PORTLAND, Ore. - Assistant football coach and 2007 graduate Ryan Lockard is using his Lewis & Clark degree to run his own business, training individuals with special needs. His business, started in the summer of 2012, aims to make special needs individuals more comfortable with exercise. Lockard has worked as an assistant football coach for linebackers at Lewis & Clark since 2008.
L&C Athletics: What exactly is your business?
Ryan Lockard: My business is called Specialty Athletic Training. I am a personal trainer for individuals with special needs. The majority of my clientele are on the autism spectrum.
L&C: How did you get into working with kids with autism?
RL: I began working part time as a 1:1 classroom aide for a teenager that has autism during my senior year at Lewis and Clark in 2007. That turned into a full time position after graduation and I've been working in the autism community ever since.
L&C: What benefits do think your clients get out of this?
RL: There are multiple benefits that my clients get from training. Exercise has shown to have a positive impact on gross motor skills, balance, coordination, cognitive functioning, executive functioning, reduced anxiety and depression, but the most beneficial thing that my clients get is a boost in their self-esteem.
My clients typically have had negative experiences with Physical Education classes that are offered by their schools because they are designed in a way that sets my clients up for failure, which is not the teacher's fault. My clients often need individual attention that isn't a possibility in a school PE class, and have other things going on that makes it difficult to participate in group sport activities with their peers.
I provide a positive and uplifting atmosphere for my clients to have fun with fitness and excel. I have student-athletes serve as peer mentors and take part of the workouts with my clients. They always leave with a smile and asking about what we are going to do during their next training session.
L&C: How is it different working with individuals, with autism or any other special need, than working with the football players you're coaching at Lewis & Clark?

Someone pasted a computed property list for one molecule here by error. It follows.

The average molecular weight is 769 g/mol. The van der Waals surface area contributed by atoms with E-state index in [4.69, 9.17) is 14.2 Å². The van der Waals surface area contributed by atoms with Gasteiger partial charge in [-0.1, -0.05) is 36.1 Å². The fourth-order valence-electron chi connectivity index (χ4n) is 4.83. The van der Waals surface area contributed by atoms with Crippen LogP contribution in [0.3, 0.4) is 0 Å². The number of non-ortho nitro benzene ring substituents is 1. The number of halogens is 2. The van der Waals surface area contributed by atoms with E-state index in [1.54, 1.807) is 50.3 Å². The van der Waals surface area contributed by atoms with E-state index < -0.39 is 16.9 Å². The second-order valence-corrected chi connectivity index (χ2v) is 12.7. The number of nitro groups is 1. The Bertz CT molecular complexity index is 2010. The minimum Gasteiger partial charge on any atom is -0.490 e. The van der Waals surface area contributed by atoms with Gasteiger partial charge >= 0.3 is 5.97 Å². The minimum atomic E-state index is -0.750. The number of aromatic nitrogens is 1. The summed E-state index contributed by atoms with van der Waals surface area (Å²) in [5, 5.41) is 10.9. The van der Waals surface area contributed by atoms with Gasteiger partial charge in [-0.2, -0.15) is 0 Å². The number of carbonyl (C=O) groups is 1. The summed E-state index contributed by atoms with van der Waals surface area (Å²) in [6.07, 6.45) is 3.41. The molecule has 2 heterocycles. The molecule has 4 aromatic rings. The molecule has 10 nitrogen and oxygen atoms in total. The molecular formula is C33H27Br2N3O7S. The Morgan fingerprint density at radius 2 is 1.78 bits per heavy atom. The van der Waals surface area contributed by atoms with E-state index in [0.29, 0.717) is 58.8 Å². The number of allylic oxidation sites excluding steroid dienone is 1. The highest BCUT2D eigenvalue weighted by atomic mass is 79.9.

RL: Program design is the biggest difference in working with my clients compared to working with our football players at Lewis & Clark College. Football players are training to get bigger, faster, and stronger so that they can complete on the field every Saturday. This is not the case for my clients.
The parents of my clients understand the short and long term benefits of exercise and want their children to enjoy fitness and make it a part of their daily lives. The parents' goals often include the same as those of a football player, in regards to their child getting stronger, but they primarily want their children to enjoy exercise. It is important for them to have success and have fun while they exercise in order for them to make fitness an integral part of their daily lives.
L&C: Where have you been operating?
RL: I do a majority of my training at Lewis & Clark College. I also provide some in-home training that some of my clients take advantage of.
RL: The possibilities are endless. This business is very unique and there is such a high demand for the services that I provide that it is hard to say exactly where I anticipate this going. It would be great to see my business grow and be able to one day have multiple Specialty Athletic Training locations nationally, but right now I am focusing on providing great services to my current clients and the Portland community. Word of mouth travels fast and I have already made a lot of great connections in the Portland area.
L&C: How can people follow you?
RL: The best way is to "Like" the Specialty Athletic Training's Facebook page. I am constantly posting pictures from training sessions and relevant information on the page. You can also follow Specialty Athletic Training on Twitter @SpAthTraining and on Instagram @specialtyathletictraining as well to see what we are up to each day.